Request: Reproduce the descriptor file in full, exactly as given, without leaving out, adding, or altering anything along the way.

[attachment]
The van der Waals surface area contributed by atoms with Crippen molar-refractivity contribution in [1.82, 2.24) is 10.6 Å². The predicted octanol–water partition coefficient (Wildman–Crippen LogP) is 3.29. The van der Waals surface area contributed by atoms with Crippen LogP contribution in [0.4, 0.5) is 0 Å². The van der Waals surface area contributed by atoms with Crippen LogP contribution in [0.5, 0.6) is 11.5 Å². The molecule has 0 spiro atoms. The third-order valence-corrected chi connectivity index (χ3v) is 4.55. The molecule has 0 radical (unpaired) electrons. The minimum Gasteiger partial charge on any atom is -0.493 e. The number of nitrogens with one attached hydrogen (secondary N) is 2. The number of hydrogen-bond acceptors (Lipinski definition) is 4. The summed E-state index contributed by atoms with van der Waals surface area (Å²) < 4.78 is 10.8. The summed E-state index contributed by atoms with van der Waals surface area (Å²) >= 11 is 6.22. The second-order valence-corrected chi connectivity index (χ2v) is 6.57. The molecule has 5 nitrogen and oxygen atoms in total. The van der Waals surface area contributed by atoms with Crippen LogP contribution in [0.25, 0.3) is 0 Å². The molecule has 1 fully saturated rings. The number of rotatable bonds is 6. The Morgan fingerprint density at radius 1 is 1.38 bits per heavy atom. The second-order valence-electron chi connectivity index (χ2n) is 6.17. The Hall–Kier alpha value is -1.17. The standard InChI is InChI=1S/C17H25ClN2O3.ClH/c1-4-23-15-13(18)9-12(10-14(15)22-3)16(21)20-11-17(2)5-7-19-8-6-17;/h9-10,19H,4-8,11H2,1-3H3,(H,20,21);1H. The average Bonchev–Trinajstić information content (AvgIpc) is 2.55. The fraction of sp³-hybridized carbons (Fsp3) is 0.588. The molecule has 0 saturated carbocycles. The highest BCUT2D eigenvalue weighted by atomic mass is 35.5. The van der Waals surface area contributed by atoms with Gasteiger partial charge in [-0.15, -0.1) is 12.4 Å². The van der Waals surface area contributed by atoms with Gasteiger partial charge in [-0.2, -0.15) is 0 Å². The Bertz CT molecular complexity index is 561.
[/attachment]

The van der Waals surface area contributed by atoms with Crippen molar-refractivity contribution in [1.82, 2.24) is 10.6 Å². The predicted octanol–water partition coefficient (Wildman–Crippen LogP) is 3.29. The van der Waals surface area contributed by atoms with Crippen LogP contribution in [0.4, 0.5) is 0 Å². The van der Waals surface area contributed by atoms with Crippen LogP contribution in [0.5, 0.6) is 11.5 Å². The molecule has 0 spiro atoms. The third-order valence-corrected chi connectivity index (χ3v) is 4.55. The molecule has 0 radical (unpaired) electrons. The minimum Gasteiger partial charge on any atom is -0.493 e. The number of nitrogens with one attached hydrogen (secondary N) is 2. The number of hydrogen-bond acceptors (Lipinski definition) is 4. The summed E-state index contributed by atoms with van der Waals surface area (Å²) < 4.78 is 10.8. The summed E-state index contributed by atoms with van der Waals surface area (Å²) >= 11 is 6.22. The second-order valence-corrected chi connectivity index (χ2v) is 6.57. The molecule has 5 nitrogen and oxygen atoms in total. The van der Waals surface area contributed by atoms with Crippen LogP contribution in [0.25, 0.3) is 0 Å². The molecule has 1 fully saturated rings. The number of rotatable bonds is 6. The Morgan fingerprint density at radius 1 is 1.38 bits per heavy atom. The second-order valence-electron chi connectivity index (χ2n) is 6.17. The Hall–Kier alpha value is -1.17. The standard InChI is InChI=1S/C17H25ClN2O3.ClH/c1-4-23-15-13(18)9-12(10-14(15)22-3)16(21)20-11-17(2)5-7-19-8-6-17;/h9-10,19H,4-8,11H2,1-3H3,(H,20,21);1H. The average Bonchev–Trinajstić information content (AvgIpc) is 2.55. The fraction of sp³-hybridized carbons (Fsp3) is 0.588. The molecule has 0 saturated carbocycles. The highest BCUT2D eigenvalue weighted by atomic mass is 35.5. The van der Waals surface area contributed by atoms with Gasteiger partial charge in [-0.15, -0.1) is 12.4 Å². The van der Waals surface area contributed by atoms with Gasteiger partial charge in [-0.2, -0.15) is 0 Å². The Bertz CT molecular complexity index is 561.